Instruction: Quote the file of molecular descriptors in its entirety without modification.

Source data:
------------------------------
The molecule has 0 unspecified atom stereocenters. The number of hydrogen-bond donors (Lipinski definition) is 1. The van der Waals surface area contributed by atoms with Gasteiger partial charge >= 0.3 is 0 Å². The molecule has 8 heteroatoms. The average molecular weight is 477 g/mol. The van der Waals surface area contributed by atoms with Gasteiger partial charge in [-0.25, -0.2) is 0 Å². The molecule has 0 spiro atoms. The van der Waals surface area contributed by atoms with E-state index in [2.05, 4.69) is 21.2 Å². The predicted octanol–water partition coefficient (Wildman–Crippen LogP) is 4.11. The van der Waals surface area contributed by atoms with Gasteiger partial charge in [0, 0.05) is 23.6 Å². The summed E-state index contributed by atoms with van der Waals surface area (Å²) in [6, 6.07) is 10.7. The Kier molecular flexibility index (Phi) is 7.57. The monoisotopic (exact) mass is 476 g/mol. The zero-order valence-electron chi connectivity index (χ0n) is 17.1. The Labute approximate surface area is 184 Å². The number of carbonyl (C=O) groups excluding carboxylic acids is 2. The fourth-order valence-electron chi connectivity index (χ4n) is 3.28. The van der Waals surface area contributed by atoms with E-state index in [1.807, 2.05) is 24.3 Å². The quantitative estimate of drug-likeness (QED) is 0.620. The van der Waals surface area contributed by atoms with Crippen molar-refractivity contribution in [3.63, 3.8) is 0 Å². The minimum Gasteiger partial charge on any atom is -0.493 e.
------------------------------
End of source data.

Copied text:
The molecule has 0 unspecified atom stereocenters. The number of hydrogen-bond donors (Lipinski definition) is 1. The van der Waals surface area contributed by atoms with Gasteiger partial charge >= 0.3 is 0 Å². The molecule has 8 heteroatoms. The average molecular weight is 477 g/mol. The van der Waals surface area contributed by atoms with Gasteiger partial charge in [-0.25, -0.2) is 0 Å². The molecule has 0 spiro atoms. The van der Waals surface area contributed by atoms with E-state index in [2.05, 4.69) is 21.2 Å². The predicted octanol–water partition coefficient (Wildman–Crippen LogP) is 4.11. The van der Waals surface area contributed by atoms with Gasteiger partial charge in [0, 0.05) is 23.6 Å². The summed E-state index contributed by atoms with van der Waals surface area (Å²) in [6, 6.07) is 10.7. The Kier molecular flexibility index (Phi) is 7.57. The monoisotopic (exact) mass is 476 g/mol. The zero-order valence-electron chi connectivity index (χ0n) is 17.1. The Labute approximate surface area is 184 Å². The number of carbonyl (C=O) groups excluding carboxylic acids is 2. The fourth-order valence-electron chi connectivity index (χ4n) is 3.28. The van der Waals surface area contributed by atoms with E-state index in [1.807, 2.05) is 24.3 Å². The quantitative estimate of drug-likeness (QED) is 0.620. The van der Waals surface area contributed by atoms with Crippen molar-refractivity contribution in [3.63, 3.8) is 0 Å². The minimum Gasteiger partial charge on any atom is -0.493 e.